The system model can be demonstrated in a Xmath/SystemBuild graphical environment. It includes as its main elements an engine model, emulation of the user graphical interface, and an induction motor model block. The later incorporates the speed sensor model, speed active damping controller, power limiter, field oriented controller, PWM model, induction motor model, pseudo voltage and current observers, speed and rotor time constant observer, and flux observer. The simulation was performed for speed active damping during idle conditions ωm ref=80 rad/sec.

The motor parameters used in the simulation are given in the following table:

Rs Rr M L1r L1s
0.11 0.087 0.00081 0.0011 0.0011

FIG. 1 shows the overall speed sensorless control system with resistance estimation.

The typical hardware setup is given in FIG. 2 where the starter/alternator is used as a source of additional control torque to combine propulsion function with alternator and active flywheel operation.

FIG. 3a shows torque generated by the engine, which may be a 2.0 L diesel engine. The plot in FIG. 3b shows the motor control torque command for active engine speed damping. The controller is a classical second order lead compensator.

FIGS. 4a and 4 b show speed and rotor time constant estimation for the idle condition. After some transient, the speed is regulated around the ωm ref=80 rad/sec., as seen in FIG. 4a. The speed observer filter bandwidth is selected at 100 Hz because of the noise concern; and because of this, the speed estimate lags the real value during fast speed changes, which is around 50 Hz in the case of FIG. 4a.

FIG. 4b shows rotor time constant estimation when real values of the rotor resistance are modeled as a step function with 100% variation. The estimates track the modeled values well despite heavy pulsation in speed and, consequently, in the pseudo voltage and current signals.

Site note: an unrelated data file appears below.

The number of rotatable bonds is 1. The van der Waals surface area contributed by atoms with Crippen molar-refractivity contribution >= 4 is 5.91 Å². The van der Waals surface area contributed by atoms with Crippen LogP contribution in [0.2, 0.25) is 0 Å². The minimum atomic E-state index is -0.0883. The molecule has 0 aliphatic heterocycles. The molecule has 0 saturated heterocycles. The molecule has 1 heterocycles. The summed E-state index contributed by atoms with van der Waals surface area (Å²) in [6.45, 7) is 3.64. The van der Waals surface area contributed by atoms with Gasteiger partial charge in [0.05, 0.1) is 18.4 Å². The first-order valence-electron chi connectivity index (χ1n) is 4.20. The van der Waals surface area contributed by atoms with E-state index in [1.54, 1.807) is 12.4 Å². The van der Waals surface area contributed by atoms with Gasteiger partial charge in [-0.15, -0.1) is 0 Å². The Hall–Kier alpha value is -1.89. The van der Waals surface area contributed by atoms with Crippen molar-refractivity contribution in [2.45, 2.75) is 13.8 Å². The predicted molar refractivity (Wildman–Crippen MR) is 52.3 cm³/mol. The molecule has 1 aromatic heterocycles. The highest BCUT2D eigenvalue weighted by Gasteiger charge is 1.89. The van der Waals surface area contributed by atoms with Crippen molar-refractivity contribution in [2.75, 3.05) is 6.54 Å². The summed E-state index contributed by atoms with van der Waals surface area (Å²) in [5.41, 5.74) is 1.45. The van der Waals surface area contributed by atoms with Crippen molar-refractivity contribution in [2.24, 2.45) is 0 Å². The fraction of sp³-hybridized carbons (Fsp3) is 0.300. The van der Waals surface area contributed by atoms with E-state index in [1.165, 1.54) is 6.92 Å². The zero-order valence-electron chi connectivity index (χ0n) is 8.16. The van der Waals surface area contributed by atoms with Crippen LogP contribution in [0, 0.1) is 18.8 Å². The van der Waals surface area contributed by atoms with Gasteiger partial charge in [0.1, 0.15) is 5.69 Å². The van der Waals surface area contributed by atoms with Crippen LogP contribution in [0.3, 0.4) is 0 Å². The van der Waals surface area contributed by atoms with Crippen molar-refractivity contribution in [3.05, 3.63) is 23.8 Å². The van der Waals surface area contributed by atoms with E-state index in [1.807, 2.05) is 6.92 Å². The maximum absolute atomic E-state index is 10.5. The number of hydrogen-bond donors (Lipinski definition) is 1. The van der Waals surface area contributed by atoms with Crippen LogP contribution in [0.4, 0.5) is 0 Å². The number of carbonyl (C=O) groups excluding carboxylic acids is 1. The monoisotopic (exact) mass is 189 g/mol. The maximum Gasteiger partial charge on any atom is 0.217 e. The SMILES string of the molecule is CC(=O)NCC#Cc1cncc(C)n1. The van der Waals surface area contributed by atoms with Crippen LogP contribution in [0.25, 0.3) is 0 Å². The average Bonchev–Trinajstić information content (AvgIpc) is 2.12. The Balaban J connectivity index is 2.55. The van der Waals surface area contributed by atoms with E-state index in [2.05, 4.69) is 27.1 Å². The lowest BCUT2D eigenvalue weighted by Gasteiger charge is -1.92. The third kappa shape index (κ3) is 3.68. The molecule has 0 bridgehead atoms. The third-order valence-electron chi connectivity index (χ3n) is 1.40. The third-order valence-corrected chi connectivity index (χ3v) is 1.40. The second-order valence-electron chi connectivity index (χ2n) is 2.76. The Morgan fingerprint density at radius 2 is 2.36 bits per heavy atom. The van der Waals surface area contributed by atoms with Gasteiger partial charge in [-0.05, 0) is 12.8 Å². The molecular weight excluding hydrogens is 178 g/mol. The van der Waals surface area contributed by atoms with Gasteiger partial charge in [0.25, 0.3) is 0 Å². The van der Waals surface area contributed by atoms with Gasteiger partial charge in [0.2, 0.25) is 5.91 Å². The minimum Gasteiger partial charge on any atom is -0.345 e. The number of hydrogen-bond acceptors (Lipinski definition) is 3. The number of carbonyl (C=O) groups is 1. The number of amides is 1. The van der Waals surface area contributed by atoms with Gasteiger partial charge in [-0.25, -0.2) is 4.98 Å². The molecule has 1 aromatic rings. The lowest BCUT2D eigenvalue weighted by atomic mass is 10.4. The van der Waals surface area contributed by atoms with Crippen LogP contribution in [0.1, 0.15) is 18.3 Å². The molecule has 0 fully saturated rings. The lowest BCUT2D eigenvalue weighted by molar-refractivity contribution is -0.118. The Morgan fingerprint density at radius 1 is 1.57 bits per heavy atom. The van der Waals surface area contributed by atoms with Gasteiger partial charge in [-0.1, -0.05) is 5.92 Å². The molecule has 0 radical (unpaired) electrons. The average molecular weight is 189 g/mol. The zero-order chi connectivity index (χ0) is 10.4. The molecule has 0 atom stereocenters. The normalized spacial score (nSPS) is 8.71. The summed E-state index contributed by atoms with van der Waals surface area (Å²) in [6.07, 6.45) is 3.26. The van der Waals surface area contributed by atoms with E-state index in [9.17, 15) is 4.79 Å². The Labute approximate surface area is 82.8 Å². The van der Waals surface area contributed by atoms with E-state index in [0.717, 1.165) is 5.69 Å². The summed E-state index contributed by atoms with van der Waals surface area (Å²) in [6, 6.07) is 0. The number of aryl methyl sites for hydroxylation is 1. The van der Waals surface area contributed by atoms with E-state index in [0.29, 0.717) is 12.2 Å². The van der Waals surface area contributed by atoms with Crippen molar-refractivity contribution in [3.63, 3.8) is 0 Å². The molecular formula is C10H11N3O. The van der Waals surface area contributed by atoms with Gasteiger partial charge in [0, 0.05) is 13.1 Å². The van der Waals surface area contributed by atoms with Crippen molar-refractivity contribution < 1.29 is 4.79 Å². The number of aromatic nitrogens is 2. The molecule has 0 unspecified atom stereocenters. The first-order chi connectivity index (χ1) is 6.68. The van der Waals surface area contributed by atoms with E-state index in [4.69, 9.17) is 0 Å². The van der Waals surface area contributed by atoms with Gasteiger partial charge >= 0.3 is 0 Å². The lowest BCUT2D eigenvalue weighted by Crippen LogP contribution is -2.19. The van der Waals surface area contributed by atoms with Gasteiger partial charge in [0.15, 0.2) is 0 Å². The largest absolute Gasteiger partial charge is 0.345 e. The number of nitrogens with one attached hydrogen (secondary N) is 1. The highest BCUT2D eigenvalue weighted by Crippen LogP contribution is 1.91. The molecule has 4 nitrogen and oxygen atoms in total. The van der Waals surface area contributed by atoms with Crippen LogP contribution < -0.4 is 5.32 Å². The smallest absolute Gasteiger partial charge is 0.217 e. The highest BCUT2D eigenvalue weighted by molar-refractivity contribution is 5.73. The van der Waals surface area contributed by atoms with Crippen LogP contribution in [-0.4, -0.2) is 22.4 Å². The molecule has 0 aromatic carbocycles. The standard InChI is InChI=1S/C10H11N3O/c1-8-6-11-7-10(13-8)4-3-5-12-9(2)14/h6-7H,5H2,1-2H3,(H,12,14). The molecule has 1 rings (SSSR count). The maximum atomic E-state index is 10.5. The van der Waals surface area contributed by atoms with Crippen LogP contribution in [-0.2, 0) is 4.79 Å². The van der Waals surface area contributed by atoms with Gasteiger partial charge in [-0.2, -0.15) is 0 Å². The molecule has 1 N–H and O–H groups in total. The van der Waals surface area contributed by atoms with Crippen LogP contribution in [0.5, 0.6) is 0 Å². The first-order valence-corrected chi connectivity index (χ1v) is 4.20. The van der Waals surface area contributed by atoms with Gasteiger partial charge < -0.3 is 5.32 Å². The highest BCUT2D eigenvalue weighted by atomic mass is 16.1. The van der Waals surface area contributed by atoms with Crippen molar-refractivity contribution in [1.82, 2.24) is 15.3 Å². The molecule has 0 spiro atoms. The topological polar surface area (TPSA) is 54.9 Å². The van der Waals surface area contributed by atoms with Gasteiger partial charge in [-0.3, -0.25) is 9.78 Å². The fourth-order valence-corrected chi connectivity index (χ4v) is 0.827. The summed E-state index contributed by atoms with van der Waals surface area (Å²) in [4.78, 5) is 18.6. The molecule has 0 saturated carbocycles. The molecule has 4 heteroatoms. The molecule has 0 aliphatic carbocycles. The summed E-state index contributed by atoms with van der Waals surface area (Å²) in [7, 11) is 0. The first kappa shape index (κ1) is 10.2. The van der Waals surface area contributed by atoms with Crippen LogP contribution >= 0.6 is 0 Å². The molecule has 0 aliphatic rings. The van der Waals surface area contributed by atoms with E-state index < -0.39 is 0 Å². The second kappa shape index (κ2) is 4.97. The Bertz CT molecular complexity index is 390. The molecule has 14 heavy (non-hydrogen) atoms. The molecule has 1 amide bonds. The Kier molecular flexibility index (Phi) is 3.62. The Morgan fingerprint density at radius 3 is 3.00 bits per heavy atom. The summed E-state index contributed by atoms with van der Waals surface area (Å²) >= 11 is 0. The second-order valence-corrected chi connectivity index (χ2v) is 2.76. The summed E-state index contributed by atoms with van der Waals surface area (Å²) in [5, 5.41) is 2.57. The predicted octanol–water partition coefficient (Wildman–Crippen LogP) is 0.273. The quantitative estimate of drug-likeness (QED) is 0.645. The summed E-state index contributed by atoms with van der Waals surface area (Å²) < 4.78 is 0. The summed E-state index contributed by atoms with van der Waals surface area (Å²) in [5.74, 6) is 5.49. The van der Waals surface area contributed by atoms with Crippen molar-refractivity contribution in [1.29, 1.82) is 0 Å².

Additional filtering of the rotor constant estimate is selected at 2 Hz. This regulates the transient of the estimate and amplitude of pulsation at steady state conditions.

Equations (11), (25) are a basis for the observer design. Therefore, ω r ^ = b G T Ja G b G 2 , η ^ = b G T a G b G T b G , ( 31 )

where

a G =i s2+(γ+{circumflex over (η)})i s1 +{circumflex over (η)}δR s i s0 −δu s1 −δηu s0,  (32)

b G =−i s1 −δR s i s0 +δu s0,  (33)

a″ G =i s2 +δR s i s1 −δu s1,  (34)

and b G = - ( 1 + δ M 2 L r ) i s 1 - δ R s i s 0 + δ u s 0 . ( 35 )

Due to the strong noise components they may contain during the real time motor control and the possible singularities when switching the mode of operation, the filtered rotor speed and slip gain estimates (31) are not used directly. Instead, approximations of ω and η can be obtained using a simple gradient algorithm,